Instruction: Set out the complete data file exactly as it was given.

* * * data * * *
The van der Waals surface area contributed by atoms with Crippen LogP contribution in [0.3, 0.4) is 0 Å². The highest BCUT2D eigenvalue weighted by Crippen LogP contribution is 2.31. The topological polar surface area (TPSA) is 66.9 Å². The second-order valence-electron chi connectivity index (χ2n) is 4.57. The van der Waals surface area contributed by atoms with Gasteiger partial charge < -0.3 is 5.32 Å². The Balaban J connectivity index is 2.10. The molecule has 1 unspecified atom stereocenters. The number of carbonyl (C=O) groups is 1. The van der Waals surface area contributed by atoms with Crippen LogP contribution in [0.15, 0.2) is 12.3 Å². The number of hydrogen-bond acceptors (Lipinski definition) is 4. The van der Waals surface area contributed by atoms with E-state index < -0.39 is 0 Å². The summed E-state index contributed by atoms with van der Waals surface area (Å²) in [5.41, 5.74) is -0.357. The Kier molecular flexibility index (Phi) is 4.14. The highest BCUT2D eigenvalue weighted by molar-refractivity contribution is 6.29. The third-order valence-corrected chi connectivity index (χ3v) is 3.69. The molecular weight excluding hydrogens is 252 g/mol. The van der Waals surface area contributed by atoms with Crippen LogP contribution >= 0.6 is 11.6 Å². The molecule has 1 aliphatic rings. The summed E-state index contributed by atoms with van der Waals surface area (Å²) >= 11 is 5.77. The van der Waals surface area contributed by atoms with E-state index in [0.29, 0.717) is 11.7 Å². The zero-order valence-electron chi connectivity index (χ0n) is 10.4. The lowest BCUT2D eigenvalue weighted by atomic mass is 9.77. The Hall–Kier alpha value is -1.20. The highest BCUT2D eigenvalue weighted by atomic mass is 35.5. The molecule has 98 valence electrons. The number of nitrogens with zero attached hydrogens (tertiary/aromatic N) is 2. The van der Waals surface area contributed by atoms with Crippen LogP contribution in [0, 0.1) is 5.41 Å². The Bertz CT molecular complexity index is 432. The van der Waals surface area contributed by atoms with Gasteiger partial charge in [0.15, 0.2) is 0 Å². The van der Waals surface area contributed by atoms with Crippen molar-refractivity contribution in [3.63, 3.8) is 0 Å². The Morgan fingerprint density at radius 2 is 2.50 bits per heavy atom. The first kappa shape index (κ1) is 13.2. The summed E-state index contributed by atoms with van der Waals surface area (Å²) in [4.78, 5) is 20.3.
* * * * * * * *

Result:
The van der Waals surface area contributed by atoms with Crippen LogP contribution in [0.3, 0.4) is 0 Å². The highest BCUT2D eigenvalue weighted by Crippen LogP contribution is 2.31. The topological polar surface area (TPSA) is 66.9 Å². The second-order valence-electron chi connectivity index (χ2n) is 4.57. The van der Waals surface area contributed by atoms with Gasteiger partial charge < -0.3 is 5.32 Å². The Balaban J connectivity index is 2.10. The molecule has 1 unspecified atom stereocenters. The number of carbonyl (C=O) groups is 1. The van der Waals surface area contributed by atoms with Crippen LogP contribution in [0.15, 0.2) is 12.3 Å². The number of hydrogen-bond acceptors (Lipinski definition) is 4. The van der Waals surface area contributed by atoms with E-state index < -0.39 is 0 Å². The summed E-state index contributed by atoms with van der Waals surface area (Å²) in [5.41, 5.74) is -0.357. The Kier molecular flexibility index (Phi) is 4.14. The highest BCUT2D eigenvalue weighted by molar-refractivity contribution is 6.29. The third-order valence-corrected chi connectivity index (χ3v) is 3.69. The molecular weight excluding hydrogens is 252 g/mol. The van der Waals surface area contributed by atoms with Crippen LogP contribution >= 0.6 is 11.6 Å². The molecule has 1 aliphatic rings. The summed E-state index contributed by atoms with van der Waals surface area (Å²) >= 11 is 5.77. The van der Waals surface area contributed by atoms with E-state index in [0.29, 0.717) is 11.7 Å². The zero-order valence-electron chi connectivity index (χ0n) is 10.4. The lowest BCUT2D eigenvalue weighted by atomic mass is 9.77. The Hall–Kier alpha value is -1.20. The highest BCUT2D eigenvalue weighted by atomic mass is 35.5. The molecule has 98 valence electrons. The number of nitrogens with zero attached hydrogens (tertiary/aromatic N) is 2. The van der Waals surface area contributed by atoms with Crippen LogP contribution in [0, 0.1) is 5.41 Å². The Bertz CT molecular complexity index is 432. The van der Waals surface area contributed by atoms with Gasteiger partial charge in [0.15, 0.2) is 0 Å². The van der Waals surface area contributed by atoms with Crippen molar-refractivity contribution in [3.63, 3.8) is 0 Å². The Morgan fingerprint density at radius 2 is 2.50 bits per heavy atom. The first kappa shape index (κ1) is 13.2. The summed E-state index contributed by atoms with van der Waals surface area (Å²) in [4.78, 5) is 20.3.